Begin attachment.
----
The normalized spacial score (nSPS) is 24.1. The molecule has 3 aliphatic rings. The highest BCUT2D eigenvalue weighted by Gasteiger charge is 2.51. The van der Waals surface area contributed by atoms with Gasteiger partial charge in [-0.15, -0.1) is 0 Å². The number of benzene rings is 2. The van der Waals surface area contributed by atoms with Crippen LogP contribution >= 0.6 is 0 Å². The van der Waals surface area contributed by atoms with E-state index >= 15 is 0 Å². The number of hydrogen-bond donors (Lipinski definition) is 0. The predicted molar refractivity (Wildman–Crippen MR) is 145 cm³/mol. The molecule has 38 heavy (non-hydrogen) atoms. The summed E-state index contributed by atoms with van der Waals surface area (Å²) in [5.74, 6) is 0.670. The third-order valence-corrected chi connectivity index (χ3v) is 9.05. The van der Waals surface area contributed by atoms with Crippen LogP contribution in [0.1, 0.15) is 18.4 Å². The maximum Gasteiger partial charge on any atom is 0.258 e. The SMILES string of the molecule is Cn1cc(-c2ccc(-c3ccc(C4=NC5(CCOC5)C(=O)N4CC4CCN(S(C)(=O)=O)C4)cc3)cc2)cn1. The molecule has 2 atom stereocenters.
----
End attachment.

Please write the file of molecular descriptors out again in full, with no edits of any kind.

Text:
The normalized spacial score (nSPS) is 24.1. The molecule has 3 aliphatic rings. The highest BCUT2D eigenvalue weighted by Gasteiger charge is 2.51. The van der Waals surface area contributed by atoms with Gasteiger partial charge in [-0.15, -0.1) is 0 Å². The number of benzene rings is 2. The van der Waals surface area contributed by atoms with Crippen LogP contribution >= 0.6 is 0 Å². The van der Waals surface area contributed by atoms with E-state index >= 15 is 0 Å². The number of hydrogen-bond donors (Lipinski definition) is 0. The predicted molar refractivity (Wildman–Crippen MR) is 145 cm³/mol. The molecule has 38 heavy (non-hydrogen) atoms. The summed E-state index contributed by atoms with van der Waals surface area (Å²) in [5.74, 6) is 0.670. The third-order valence-corrected chi connectivity index (χ3v) is 9.05. The van der Waals surface area contributed by atoms with Crippen LogP contribution in [0.1, 0.15) is 18.4 Å². The maximum Gasteiger partial charge on any atom is 0.258 e. The SMILES string of the molecule is Cn1cc(-c2ccc(-c3ccc(C4=NC5(CCOC5)C(=O)N4CC4CCN(S(C)(=O)=O)C4)cc3)cc2)cn1. The molecule has 2 atom stereocenters.